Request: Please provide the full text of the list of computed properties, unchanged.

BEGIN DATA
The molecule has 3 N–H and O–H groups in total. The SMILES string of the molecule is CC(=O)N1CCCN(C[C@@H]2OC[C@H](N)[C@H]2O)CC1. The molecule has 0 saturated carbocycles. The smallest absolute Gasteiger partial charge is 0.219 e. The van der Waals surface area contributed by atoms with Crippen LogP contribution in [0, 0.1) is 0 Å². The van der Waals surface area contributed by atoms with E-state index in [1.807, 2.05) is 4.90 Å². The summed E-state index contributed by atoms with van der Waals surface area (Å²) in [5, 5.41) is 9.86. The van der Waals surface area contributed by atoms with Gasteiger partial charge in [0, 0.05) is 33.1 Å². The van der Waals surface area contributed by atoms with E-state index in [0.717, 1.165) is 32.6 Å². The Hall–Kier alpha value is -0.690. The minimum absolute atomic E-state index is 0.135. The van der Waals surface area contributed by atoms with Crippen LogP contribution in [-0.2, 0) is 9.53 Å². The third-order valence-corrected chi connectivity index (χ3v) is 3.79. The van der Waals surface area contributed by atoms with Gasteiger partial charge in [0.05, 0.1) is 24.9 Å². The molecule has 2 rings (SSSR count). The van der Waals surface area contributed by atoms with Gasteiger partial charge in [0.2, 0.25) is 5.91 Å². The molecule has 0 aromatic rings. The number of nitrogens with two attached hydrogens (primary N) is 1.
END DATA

The molecule has 3 N–H and O–H groups in total. The SMILES string of the molecule is CC(=O)N1CCCN(C[C@@H]2OC[C@H](N)[C@H]2O)CC1. The molecule has 0 saturated carbocycles. The smallest absolute Gasteiger partial charge is 0.219 e. The van der Waals surface area contributed by atoms with Crippen LogP contribution in [0, 0.1) is 0 Å². The van der Waals surface area contributed by atoms with E-state index in [1.807, 2.05) is 4.90 Å². The summed E-state index contributed by atoms with van der Waals surface area (Å²) in [5, 5.41) is 9.86. The van der Waals surface area contributed by atoms with Gasteiger partial charge in [0, 0.05) is 33.1 Å². The van der Waals surface area contributed by atoms with E-state index in [0.717, 1.165) is 32.6 Å². The Hall–Kier alpha value is -0.690. The minimum absolute atomic E-state index is 0.135. The van der Waals surface area contributed by atoms with Crippen LogP contribution in [-0.2, 0) is 9.53 Å². The third-order valence-corrected chi connectivity index (χ3v) is 3.79. The van der Waals surface area contributed by atoms with Gasteiger partial charge in [0.05, 0.1) is 24.9 Å². The molecule has 2 rings (SSSR count). The van der Waals surface area contributed by atoms with Gasteiger partial charge in [0.2, 0.25) is 5.91 Å². The molecule has 0 aromatic rings. The number of nitrogens with two attached hydrogens (primary N) is 1.